But in measured inch/minute and ease of holding your line in wood board cutting the Dewalt premium saw blades out performed everything. Putting a Dewalt blade on a Makita brought it up to basically the same as the dwe575. 

I wouldn't argue against this. A 15A sidewinder turns faster than a 15A wormdrive, speed vs torque. However, you can do more with a sidewinder, and it weighs less. I never hesitated to push a sidewinder hard.

Advan046
Advan046 UltraDork
4/3/18 10:40 a.m.

In reply to coexist :

It seemed that certain regions used the worm drive saws. And as usual, trades train trades, so the type of tool gets entrenched in their specific regions.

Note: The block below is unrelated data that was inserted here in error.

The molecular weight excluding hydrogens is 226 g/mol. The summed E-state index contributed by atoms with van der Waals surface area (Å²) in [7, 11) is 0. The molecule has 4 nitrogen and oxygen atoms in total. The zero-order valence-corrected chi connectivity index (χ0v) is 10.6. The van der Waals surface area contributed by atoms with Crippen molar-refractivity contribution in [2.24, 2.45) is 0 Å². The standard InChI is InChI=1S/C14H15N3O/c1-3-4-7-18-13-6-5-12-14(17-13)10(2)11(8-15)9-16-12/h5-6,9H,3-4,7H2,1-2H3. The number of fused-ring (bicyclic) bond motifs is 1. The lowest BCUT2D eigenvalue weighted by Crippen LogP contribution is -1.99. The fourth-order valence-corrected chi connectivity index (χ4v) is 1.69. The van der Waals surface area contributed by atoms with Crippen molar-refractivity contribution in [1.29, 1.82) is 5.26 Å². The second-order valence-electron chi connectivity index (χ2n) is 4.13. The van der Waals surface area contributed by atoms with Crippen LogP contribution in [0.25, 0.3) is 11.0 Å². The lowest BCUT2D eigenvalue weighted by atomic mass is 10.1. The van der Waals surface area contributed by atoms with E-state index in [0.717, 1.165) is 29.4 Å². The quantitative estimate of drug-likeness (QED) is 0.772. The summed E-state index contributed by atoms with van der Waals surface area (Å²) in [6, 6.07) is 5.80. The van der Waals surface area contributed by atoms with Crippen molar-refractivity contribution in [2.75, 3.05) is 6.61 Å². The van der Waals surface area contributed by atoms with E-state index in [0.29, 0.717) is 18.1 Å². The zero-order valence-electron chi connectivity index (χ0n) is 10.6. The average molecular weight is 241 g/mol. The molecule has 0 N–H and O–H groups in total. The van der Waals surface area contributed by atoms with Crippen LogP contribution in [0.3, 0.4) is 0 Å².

We often found the worm drive users cut board off their boot! Holding the board off the ground with their right boot and running the saw down parallel to their leg. Two guys even had special custom gauntlets on their legs. They seemed to be modified riding chaps. 

The other use I think was for FRP panel cutting as they can reach further across the board with the rear handle. 

Really if you aren't building something every week any good brand name ball bearing circular saw will get you a a lifetime of use. Usually they are damaged by accident rather than wearing out. On construction sites, they can wear down the tool to actually end of tool component life. 

SVreX
SVreX MegaDork
4/3/18 12:04 p.m.

In reply to Spait1946 :

That hypoid saw is much more than you need.